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Research Report

The Europe We Would Like to Inherit:: Toward a Visionary New Pragmatism

Muddassar Ahmed
Nafeez Mosaddeq Ahmed
Dustin Dehez
Spela Kranjc
Ivo Sobral
Copyright Date: Jul. 1, 2013
Published by: Atlantic Council
Pages: 23
OPEN ACCESS
https://www.jstor.org/stable/resrep03578
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Table of Contents

  1. (pp. 1-1)
    David Kirk and Jeff Lightfoot

    We are pleased to present the first publication of the Atlantic Council’s Young Atlanticist program, “The Europe We Would Like to Inherit: Toward a Visionary New Paradigm.”

    This publication is important to the Atlantic Council for several reasons. First, it is the first publication of our Young Atlanticist program, which we hope can serve as a model for subsequent efforts from future emerging leaders who participate in Council programming. Second, the brief is an organic effort of five European leaders representing four different countries in Europe. Four of the authors were delegates at the Atlantic Council’s Young Atlanticist Summit alongside...

  2. (pp. 2-2)
    Muddassar Ahmed

    Facing a major economic and financial crisis, an increasingly authoritarian Russia, and the rise of Asia, Europe is now at a major crossroads. The economic and financial crisis clearly demonstrates that the European Union is insufficiently integrated to face a real challenge and that the prevalent economic models are ill-equipped to resolve the structural causes of our vulnerability to economic shocks. Unresolved conflicts in the Balkans and the Caucasus, democratic setbacks in Ukraine, and the persistence of “Europe’s last dictatorship” in Belarus are reminders that the European project is in danger of losing its appeal. The troubling resurgence of the...

  3. (pp. 6-7)

    Of all the challenges Europe currently faces, the Eurozone crisis has attracted the most attention. However, the most persistent myth about the current crisis in Europe is that it is by and large a debt crisis. While debt is a central part of the story, it is by far not the only problem, nor can it be addressed in isolation. In fact, Europe is experiencing a multi-layered economic challenge, of which the Southern debt crisis is only part. All European countries have accumulated huge debts; their social security models are facing an inevitable demographic challenge, while an insufficiently regulated financial...

  4. (pp. 8-9)

    Europe’s decision-making processes are opaque. To the average European citizen, Europe is not a political utopia but a bureaucratic monstrosity with a decision-making system as sluggish as it is outdated. That perception is not misguided; while the European project has given the continent decades of peace and prosperity, its political integration lags behind both economic integration and social realities. Although Europe’s bureaucracy has expanded and more authority has been delegated to Brussels, its democratic and institutional development lacks cohesion and legitimacy.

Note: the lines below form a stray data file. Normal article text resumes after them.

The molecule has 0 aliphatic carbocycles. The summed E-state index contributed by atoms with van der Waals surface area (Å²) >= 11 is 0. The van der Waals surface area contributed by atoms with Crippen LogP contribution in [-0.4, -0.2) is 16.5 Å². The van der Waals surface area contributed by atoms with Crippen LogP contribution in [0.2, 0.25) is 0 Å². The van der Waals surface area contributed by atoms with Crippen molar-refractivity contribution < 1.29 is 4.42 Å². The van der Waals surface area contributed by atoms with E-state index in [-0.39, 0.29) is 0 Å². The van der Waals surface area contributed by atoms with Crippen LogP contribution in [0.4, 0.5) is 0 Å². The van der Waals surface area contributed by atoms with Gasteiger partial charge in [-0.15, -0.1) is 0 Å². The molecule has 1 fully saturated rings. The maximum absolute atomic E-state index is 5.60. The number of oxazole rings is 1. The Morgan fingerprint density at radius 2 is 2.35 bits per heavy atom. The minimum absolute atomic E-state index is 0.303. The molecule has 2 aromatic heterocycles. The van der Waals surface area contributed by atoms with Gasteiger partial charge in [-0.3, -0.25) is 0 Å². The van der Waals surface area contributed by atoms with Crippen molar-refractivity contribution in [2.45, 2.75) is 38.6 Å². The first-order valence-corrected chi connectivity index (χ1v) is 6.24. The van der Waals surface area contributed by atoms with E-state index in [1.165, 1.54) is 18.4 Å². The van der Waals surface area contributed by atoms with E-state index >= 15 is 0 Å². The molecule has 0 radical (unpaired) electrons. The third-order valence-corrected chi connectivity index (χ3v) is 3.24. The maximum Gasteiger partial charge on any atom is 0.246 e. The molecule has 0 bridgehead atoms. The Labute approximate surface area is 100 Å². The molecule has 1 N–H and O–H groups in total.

If Europe again wants to play a leading role in the world, it must reform its institutional system. The...

  5. (pp. 10-11)

    The European Union’s recent economic crisis, porous borders, growing xenophobia, and the refusal of all twenty-eight members to share the burden of illegal immigration are pushing the EU and some of its members toward drastic policies. The Arab Spring and a population boom in Sub-Saharan Africa have exacerbated this trend, sending thousands of illegal immigrants to the EU. This is happening at the same time as the numbers of legal immigrants are dwindling due to the economic crisis and its impact on the labor market.

    The unsuccessful and downright counterproductive policies of the EU in dealing with illegal immigration have...

  6. (pp. 12-13)

    Currently the EU is facing an unprecedented set of challenges to its defense and foreign policy, including the global economic crisis, the Arab Spring, the Iranian nuclear question, and instability in the Horn of Africa. Europe must also confront the broad strategic challenge of the rising economic and political influence of the BRIC (Brazil, Russia, India, China) powers, along with the major shift in US security policy toward Asia.

    European leaders insist that the Libya intervention served as a wake-up call to finally enhance Europe’s military capabilities and get serious about military integration. But NATO’s response to Europe’s dramatic decline...

  7. (pp. 14-15)

    The need for an integrated approach to global challenges affecting Europe’s economic, foreign affairs, defense, and security policies leads us to two interrelated issues that cannot be ignored in assessing the future of Europe: climate change and energy security.

    According to a number of recent scientific studies, our current global emissions trajectory will guarantee a temperature rise of 4 to 6 degrees Celsius within this century. In the Amazon, forests and soils would increasingly release carbon into the atmosphere as they fail under heat-stress, drought, and fires, accelerating widespread desertification and overall warming. In the Arctic, melting permafrost would increasingly...

  8. (pp. 16-17)

    At first glance, the future of Europe seems rife with difficulty and uncertainty. The economic crisis, political disunity, military impotence and looming dangers of environmental and energy insecurity seem foreboding. We underscore this prevalent sense of gloom in order to bring home the reality that Europe’s current trajectory is not only deeply flawed, but that continuing business as usual is simply not an option. Fortunately, none of the challenges that we have identified are insurmountable. On the contrary, it is clear that Europe has the ingenuity, dynamism, and resources to resolve them.

    But this cannot be done without a dose...